The spectator numbers for Test cricket has been in a steep decline for quite some time. In an era of same-day delivery and binge-watching entire seasons of TV shows in a single sitting, expecting audiences to sit through the slow boil of a five-day Test match is asking too much. Grappling with falling footfalls for Test matches, the administrators came up with the idea of day-night affairs to attract fans post office hours.
However, cricket—especially Tests—being a game of a thousand nuances there were several issues that needed to be ironed out in order to make day-night Test matches viable. While day-night one-day internationals have been around for years and the newest format of the game, the Twenty20, is played almost exclusively in the night, staging Tests after dusk posed a very different challenge.
What are the problems for a day-night Test match?
Apart from the traditionalists not being pleased with “tampering” the oldest form of the game, the biggest problem that confronted cricket administrators was the ball. Test matches are played with a red ball that is mandatorily changed after 80 overs due to wear and tear.
The journey of a Test match ball is a story in its own right. When new, it provides swing for the opening bowlers and travels at a quicker pace. As it gets older, it becomes easier for the spinners to grip and brings them to the fore in the bowling attack. Additionally, the ageing ball provides reverse swing to the bowlers skilled in the art. The white ball of the ODIs and T20s, on the other hands, is deprived of much of the nuance of its red variant.
White ball was chosen for the ODIs as it would be easier to spot under the floodlights—for the players as well as the audience. The red ball, however, doesn’t lend itself to easy visibility once the sun sets and the dimming natural light mixes with the artificial floodlights, especially after it has been pounded a fair bit. So choosing the right ball was paramount if day-night Tests were to become a thing.
The red balls are dipped in grease to ensure moisture doesn’t seep into the leather. But doing the same with balls of other colours was problematic since their fluorescence would be dimmed by dew in the final session of the game and thus lower their visibility. Gripping the wet ball also becomes a challenge for the bowlers.
Why pink ball?
There were experiments with yellow, orange, and pink balls to pin down the right one. Early trials with different colours began in first class matches in 2010 before settling with the pink variant. The first day-night Test match was played in Adelaide when Australia hosted trans-Tasman rivals New Zealand in November 2015. In a low-scoring but gripping game, the hosts pipped New Zealand by three wickets.
And it sure won the fans’ approval. The Test recorded highest average attendance for a non-Ashes Test at the ground. Adelaide has since gone on to host two more day-night Test matches, while the Gabba in Brisbane has been the stage for two day-nighters in Australia.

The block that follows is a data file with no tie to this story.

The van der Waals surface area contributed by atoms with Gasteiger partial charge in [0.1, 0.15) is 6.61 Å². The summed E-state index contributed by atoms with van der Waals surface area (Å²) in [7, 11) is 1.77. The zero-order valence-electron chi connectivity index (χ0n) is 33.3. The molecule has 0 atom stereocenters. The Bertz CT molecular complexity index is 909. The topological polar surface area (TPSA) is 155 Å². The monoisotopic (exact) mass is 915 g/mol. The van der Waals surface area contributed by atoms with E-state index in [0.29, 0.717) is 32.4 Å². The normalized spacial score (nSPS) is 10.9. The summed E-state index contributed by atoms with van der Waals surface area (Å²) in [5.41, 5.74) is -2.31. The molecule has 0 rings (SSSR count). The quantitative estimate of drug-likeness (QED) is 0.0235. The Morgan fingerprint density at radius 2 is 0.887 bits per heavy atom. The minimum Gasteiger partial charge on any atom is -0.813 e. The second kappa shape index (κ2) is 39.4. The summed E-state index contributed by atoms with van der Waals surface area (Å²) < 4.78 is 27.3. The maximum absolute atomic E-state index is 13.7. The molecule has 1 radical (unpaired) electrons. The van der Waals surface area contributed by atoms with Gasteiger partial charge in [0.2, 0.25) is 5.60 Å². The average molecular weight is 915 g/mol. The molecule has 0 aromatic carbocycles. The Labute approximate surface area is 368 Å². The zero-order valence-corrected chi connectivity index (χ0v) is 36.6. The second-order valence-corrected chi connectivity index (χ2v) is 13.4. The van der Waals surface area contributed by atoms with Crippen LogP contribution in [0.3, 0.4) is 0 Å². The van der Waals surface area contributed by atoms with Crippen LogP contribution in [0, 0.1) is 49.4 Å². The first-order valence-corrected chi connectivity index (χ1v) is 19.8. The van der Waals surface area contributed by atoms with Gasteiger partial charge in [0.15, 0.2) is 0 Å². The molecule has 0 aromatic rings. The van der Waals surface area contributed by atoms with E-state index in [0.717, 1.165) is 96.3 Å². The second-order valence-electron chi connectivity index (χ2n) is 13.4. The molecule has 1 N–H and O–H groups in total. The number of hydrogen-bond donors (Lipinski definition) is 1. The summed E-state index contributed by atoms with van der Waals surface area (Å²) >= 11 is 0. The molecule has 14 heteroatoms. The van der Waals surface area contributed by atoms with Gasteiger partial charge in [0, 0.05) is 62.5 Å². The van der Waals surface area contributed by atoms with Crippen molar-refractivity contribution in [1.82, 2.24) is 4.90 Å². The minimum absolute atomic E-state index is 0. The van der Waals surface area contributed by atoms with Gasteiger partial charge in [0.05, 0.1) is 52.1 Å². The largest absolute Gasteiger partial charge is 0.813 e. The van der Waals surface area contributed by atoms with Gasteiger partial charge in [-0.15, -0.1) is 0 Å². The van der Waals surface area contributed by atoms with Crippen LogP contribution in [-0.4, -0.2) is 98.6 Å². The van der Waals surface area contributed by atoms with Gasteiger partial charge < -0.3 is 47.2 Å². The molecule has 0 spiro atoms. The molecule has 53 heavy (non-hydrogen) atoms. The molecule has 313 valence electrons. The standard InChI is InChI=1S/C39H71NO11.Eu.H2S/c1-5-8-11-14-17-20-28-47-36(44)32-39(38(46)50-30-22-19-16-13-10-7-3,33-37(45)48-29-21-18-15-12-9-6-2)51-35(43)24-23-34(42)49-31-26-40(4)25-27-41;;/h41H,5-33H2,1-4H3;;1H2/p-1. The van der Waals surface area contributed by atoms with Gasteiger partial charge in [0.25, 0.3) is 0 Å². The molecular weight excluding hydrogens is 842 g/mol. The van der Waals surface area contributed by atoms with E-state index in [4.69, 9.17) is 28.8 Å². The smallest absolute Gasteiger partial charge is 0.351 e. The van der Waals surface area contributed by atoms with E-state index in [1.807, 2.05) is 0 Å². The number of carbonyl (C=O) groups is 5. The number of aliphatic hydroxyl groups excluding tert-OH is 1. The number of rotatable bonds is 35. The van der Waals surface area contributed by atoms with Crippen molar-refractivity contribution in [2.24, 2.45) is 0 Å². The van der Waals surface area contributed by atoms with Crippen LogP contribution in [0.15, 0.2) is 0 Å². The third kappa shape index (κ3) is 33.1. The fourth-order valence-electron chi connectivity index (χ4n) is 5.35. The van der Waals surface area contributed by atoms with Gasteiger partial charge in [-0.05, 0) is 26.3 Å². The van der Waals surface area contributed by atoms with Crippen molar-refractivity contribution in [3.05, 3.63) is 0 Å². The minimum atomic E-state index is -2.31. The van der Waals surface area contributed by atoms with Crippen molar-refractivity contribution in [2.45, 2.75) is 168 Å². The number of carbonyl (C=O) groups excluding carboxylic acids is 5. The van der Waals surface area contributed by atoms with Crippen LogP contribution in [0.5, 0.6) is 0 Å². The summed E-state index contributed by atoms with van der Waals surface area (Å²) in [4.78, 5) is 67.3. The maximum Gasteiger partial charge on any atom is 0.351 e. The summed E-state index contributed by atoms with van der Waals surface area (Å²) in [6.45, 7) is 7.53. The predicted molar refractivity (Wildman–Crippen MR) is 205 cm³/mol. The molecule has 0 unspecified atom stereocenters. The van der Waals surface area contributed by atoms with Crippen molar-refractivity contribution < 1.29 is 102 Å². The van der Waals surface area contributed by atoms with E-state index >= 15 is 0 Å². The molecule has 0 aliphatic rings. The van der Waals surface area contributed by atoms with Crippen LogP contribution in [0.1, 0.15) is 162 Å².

There have been 11 day-night Tests in all and each one of them has produced a result, making the proposition all the more enticing. Australia has hosted five, the United Arab Emirates (the current home of Pakistan cricket) two, while the West Indies, South Africa, England, and New Zealand have staged one each.
Why hasn’t India played a day-night Test?
Like most changes in cricket, the Board of Control for Cricket in India (BCCI) has been pretty much the last to adopt to the new format. Remember for how long the BCCI dragged its feet on the Decision Review System (DRS) before giving in?
A day-night Test was proposed during India’s 2018-19 tour of Australia but the Indian administrators refused citing a lack of experience in the format for its cricketers. However, for the new BCCI chief, Sourav Ganguly, hosting a day-night Test in the country was among the first orders of business. Last month, on the second day into his role as the BCCI president, the former India captain got the nod of the current skipper, Virat Kohli, to go ahead with the plans.
Subsequently, the second Test of the ongoing series against Bangladesh due to be played at Ganguly’s home ground, Eden Gardens, was announced to be a day-night affair.
When is the Test?
The first ever day-night Test match in India will begin on Friday at the 66,000 capacity Eden Gardens. Kohli will have the honour of being the Indian skipper while Bangladesh—who will also be their first day-night Test debut—will be led by Mominul Haque.
The toss will be held at 12.30 pm IST before the first pink ball is hurled half an hour later. The lunch break will take place between 3 pm and 3.40 pm and tea will be taken between 5.40 pm and 6 pm.
Any special preparations for India’s pink-ball debut?
To help the ball keep its sheen for longer the grass cover on the pitch has been kept slightly longer than usual, 6 mm against 4mm, according to Sujan Mukherjee, the head groundsman at Eden Gardens.
In order to reduce the impact of due, the length of grass on the outfield has been kept minimal and anti-dew spray is being used.Tickets for the first four days of the Test have already been sold out and Ganguly, understandably, was quite pleased about it. "It's sold out and I'm extremely happy (about it)," he was quoted as saying by